Has anyone tried the rainbow briefing method described in Law School Confidential? It seems more efficient than writing out your own briefs.
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Topics - 4DClaw
How helpful are they? I got a few really cheap, and I've started listening to the Civil Procedure lectures (Arthur Miller has a pretty good sense of humor, and he makes it entertaining). But I'm beginning to wonder whether this will just confuse me if the professors teach the classes in different ways. Or are there certain key rules and cases that will be common in all 1L classes?
Sorry if this has already been discussed, but I'm wondering if it makes sense to register for Barbri as a 1L. Locking in a lower rate sounds nice, though there's plenty of things to spend my limited money on in my first year of law school. Are the law school course materials provided by Barbri helpful?
I'll be starting GW this fall. I'm really psyched for it, but obviously don't know what to expect. If anyone who currently attends GW is on this board, please post any professor reviews, tips, or words of caution that you wish you received before 1L.
I just bought an Inspiron 710M, 1gig RAM, CD/DVD built-in, for about $1,000. Dell's offering $400 off Inspirons, plus its standard free shipping, and the sale ends today. I've been tracking Dell sales for the past few months, and this seems to be the best so far. Maybe Dell is getting ready to roll out new models, so it's giving deeper discounts on the older ones.
I'll be at GW this fall, and I'm very interested in intellectual property law. But my bachelors is in economics, not a hard science. Is it worth pursuing an IP education for copyright/trademark law? I've mainly associated IP with patent lawyers who have a science background. It would be great if us non-scientists could specialize as well.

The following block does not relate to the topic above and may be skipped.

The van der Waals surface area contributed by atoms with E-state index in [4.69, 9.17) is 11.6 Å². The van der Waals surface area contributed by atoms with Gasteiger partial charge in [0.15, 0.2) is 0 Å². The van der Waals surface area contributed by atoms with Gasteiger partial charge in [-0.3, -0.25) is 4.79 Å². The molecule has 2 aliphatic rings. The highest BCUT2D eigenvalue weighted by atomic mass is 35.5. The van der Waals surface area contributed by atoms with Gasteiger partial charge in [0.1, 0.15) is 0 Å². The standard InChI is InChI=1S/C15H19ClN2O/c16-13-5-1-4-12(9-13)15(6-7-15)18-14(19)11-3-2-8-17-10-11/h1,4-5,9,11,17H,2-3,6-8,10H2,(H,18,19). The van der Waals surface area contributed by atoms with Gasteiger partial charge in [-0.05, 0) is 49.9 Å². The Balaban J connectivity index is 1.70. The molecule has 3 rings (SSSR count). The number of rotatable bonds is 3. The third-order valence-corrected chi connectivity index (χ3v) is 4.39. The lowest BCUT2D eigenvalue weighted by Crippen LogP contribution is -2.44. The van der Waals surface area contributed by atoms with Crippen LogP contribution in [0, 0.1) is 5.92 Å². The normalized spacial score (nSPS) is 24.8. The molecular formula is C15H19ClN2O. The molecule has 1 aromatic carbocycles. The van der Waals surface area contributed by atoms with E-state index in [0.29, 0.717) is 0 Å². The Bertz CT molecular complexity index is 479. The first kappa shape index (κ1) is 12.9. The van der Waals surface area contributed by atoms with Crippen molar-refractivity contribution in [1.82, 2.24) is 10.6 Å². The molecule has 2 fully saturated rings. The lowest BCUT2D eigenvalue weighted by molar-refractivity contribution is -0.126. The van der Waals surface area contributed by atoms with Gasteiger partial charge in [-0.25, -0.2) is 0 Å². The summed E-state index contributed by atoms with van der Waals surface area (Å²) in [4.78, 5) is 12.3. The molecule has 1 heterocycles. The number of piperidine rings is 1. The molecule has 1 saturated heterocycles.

« on: April 25, 2006, 09:33:14 AM »
I'm married, and I'm going to be 28 when school starts. My parents haven't given me a dime of financial support in seven years. But it looks like GW is going to require me to provide their tax returns and financial information. If I don't, then I don't qualify for federal loans, apparently. Isn't this kind of odd? They say that anyone under 30 must provide parental information.
So I just got into GW (applied really, really late). I'm already in at GMU, and I'm an in-state resident. I'm attending part-time. So the tuition difference is 11k/year at GMU vs. 23k/year at GW. That's a huge difference. But GW is more established and higher ranked (GW is 19 vs. GMU 37). Here's the question: is GW worth the extra money? I probably don't want to go into Biglaw, but I would like a government job or in-house counsel. I know that rankings mean everything. However, graduating without 100k in debt also would be nice. I'm leaning toward GW, but I just want to make sure I make the right choice.
I've configured two computers on Dell.com - one Inspiron and one Latitude. They're pretty much the same price for the roughly equivalent features. I'm trying to figure out what the difference is between the two lines. I'm no techie, but I know there are plenty of you on this board. Which model should I go with for a law school laptop?